I hear ya. I've worked in VFX since 1999. The first five years out here were tough. I could have qualified for Medicaid during some of those years, which is lucky for me because I could not afford my own health insurance back then. In those days I only contributed to my Roth IRA when Fidelity warned me that my account balance had fallen below their minimum and that my account would be closed if I did not contribute.

Things got better financially after 2004, so I started contributing the max to my Roth IRA every year starting in 2005. I read about retirement saving on this blog in 2007 and started getting serious about my retirement saving. I switched from Fidelity to Vanguard. I also opened up a Roth IRA for my spouse and started contributing the max to that in addition to my own Roth IRA.

I move from project to project and studio to studio. According to my Social Security statements, my personal average income since 2004 has been about $50,000/year. Sometimes I made a steady $1500/week for several months at a time, and sometimes I made $2500/week for six months out of the year. However, I still contributed the max to both my Roth IRA and my spouse's Roth IRA, which comes out to $10,000/year saved in after-tax money since 2008.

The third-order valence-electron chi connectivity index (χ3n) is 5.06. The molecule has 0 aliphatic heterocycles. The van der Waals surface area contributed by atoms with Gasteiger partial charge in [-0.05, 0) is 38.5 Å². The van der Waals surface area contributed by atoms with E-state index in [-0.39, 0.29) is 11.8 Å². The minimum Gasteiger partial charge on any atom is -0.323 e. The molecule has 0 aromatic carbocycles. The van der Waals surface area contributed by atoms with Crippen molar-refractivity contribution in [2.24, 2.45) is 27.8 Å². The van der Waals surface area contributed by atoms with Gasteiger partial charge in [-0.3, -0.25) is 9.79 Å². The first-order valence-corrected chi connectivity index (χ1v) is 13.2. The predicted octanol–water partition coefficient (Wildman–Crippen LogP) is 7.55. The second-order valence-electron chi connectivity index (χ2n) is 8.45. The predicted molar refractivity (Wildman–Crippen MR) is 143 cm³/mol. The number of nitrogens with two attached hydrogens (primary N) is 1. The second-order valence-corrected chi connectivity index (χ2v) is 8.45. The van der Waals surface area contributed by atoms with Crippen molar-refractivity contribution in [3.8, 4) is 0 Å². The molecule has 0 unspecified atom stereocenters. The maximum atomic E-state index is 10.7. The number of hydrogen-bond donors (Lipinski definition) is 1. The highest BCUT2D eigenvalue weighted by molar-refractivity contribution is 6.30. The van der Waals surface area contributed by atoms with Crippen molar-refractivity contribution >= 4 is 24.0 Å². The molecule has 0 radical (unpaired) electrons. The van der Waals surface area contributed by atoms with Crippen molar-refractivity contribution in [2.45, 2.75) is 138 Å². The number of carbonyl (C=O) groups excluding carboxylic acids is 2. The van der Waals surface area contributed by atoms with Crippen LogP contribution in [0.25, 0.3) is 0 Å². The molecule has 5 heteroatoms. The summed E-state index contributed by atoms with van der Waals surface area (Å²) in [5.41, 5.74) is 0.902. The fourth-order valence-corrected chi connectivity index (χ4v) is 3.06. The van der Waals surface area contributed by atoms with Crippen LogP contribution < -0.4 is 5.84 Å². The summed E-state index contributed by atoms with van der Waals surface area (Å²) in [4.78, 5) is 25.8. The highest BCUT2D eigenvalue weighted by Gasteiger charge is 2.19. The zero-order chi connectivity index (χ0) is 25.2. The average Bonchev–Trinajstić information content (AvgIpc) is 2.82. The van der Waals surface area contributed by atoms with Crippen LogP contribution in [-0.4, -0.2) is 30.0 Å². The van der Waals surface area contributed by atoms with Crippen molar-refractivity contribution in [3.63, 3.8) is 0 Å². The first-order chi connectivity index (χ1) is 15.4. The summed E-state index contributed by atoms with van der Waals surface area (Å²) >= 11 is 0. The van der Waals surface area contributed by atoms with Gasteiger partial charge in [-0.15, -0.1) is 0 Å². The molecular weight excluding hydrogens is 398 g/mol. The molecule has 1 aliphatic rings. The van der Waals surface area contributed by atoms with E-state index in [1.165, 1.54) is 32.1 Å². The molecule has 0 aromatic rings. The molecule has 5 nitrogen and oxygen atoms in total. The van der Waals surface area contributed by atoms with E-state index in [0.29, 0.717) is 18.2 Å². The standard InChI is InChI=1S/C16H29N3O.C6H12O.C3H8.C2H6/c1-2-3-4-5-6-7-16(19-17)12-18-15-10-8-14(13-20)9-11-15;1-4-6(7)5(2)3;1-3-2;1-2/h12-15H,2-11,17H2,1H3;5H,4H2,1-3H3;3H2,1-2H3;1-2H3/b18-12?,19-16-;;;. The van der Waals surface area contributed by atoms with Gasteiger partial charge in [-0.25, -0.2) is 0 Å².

I have these things working in my favor:

--> I have no children, and I do not plan to have children.

--> I try to keep my cost of living as low as possible. I rent instead of owning a home, I have only one car shared between myself and my spouse, and I use a $0.10/minute+$5/month prepaid phone service instead of a monthly plan for my smartphone service. If I dropped my cable service, I could probably save even more money.

--> My spouse also works in VFX. When we're both working, our total household income exceeds $50,000/year, making it easier for me to save.

I don't know if I'll ever save enough to match an 839 IAP + defined benefit pension in my golden years, but I'm saving what I can.